I love Elizabeth Chadwick’s books and some of her very best, in my opinion, are the ones she has written about William Marshal – described as ‘the greatest knight that ever lived’ – and his family. In The Scarlet Lion we met William’s wife, Isabelle de Clare; now The Irish Princess tells the story of Isabelle’s parents, Richard de Clare and Aoife MacMurchada. There’s not really a lot of historical information available on Aoife (even how and when she died is unknown) but I know that Elizabeth Chadwick is an author who does her research and I’m sure this novel is as accurate as she could possibly make it.
Born in Ireland in the middle of the 12th century, Aoife is the daughter of Diarmait MacMurchada, King of Leinster. Growing up during a turbulent period of Irish history, Aoife is loved by her father but also valuable to him as a way of forming alliances with those who may be able to help him gain power. When his lands are invaded by a rival and he loses his kingdom of Leinster, Diarmait is forced to flee to Wales and then to England, where he seeks the help of King Henry II. Henry gives him permission to recruit men to try to reclaim his lands – and one of those who agrees to join him is Richard de Clare, lord of Striguil.
Richard had fought on the ‘wrong side’ in the recent civil war between Henry II’s mother, Empress Matilda, and her cousin, King Stephen. Now that Henry has come to the throne of England, Richard, who had been one of Stephen’s supporters, has found himself disinherited and out of favour with the new king. When Diarmait offers him Aoife as a wife in return for his assistance in Ireland, Richard sees this as an opportunity to regain power and influence. But this is no unhappy, forced marriage; when Aoife meets the man who is to become her new husband, she finds that he is a man she is able to love and trust.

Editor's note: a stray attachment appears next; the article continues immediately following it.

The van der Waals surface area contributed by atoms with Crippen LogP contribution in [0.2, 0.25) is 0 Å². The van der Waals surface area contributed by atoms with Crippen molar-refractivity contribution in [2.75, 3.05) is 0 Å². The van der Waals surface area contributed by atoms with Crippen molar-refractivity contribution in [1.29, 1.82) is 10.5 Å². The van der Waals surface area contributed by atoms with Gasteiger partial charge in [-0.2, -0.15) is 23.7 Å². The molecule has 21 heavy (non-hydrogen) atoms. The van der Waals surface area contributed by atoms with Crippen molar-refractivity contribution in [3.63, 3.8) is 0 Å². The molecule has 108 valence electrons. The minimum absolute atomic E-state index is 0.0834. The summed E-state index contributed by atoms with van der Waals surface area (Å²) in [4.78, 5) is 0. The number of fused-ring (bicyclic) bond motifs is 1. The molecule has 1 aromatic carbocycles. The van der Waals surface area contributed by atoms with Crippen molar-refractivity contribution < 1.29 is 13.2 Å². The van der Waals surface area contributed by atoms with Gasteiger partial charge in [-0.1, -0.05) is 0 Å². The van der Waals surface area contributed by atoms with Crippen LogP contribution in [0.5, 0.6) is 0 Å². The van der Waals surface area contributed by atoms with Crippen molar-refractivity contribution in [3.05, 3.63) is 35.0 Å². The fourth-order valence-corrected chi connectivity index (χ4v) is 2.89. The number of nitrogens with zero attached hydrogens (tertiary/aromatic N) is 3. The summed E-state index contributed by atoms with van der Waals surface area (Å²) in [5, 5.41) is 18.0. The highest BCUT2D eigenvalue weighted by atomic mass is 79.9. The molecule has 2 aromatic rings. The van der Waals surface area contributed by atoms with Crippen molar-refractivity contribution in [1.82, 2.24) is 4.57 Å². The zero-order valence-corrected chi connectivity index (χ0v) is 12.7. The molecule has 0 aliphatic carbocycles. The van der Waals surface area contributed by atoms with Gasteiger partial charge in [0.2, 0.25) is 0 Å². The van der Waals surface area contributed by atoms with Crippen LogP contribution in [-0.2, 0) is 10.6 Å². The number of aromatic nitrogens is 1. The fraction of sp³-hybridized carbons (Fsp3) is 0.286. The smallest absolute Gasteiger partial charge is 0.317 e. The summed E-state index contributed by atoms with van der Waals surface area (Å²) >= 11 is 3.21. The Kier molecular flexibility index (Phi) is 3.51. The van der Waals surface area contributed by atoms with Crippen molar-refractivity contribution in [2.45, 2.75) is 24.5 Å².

I liked Aoife and thought she was a great subject for historical fiction, particularly as she’s somebody who isn’t written about very often. Although it may seem at first that she is little more than a pawn to be used in the schemes of men, it quickly becomes clear that Aoife has a mind of her own and is quite capable of coming up with her own plans and schemes, especially in her dealings with Henry II, in order to get what she wants from life. Richard proves to be the perfect partner for her; although they don’t always see eye to eye they treat each other with respect and I loved watching them settle into their marriage over the course of the novel. Richard, nicknamed Strongbow (thought to be derived from the word ‘Striguil’ rather than a reference to his skill with a bow), is also an interesting character in his own right and I enjoyed getting to know him as well as Aoife.
Although the relationship between Aoife and Richard is at the heart of the novel – there is a stronger romantic element here than in Chadwick’s last few books, I think – their personal stories fit seamlessly into the history of the period and the events of the Anglo-Norman invasion of Ireland are clearly described so you should find it all easy enough to follow even if, like me, you start the novel with little or no knowledge. I don’t think I would rank this book amongst my favourites by Elizabeth Chadwick as I found it a bit too long for the story being told and slightly repetitive at times, but it’s still a very enjoyable read and a good opportunity to meet two historical characters who are rarely given much attention.
Thanks to Little, Brown Book Group UK for providing a copy of this book for review via NetGalley.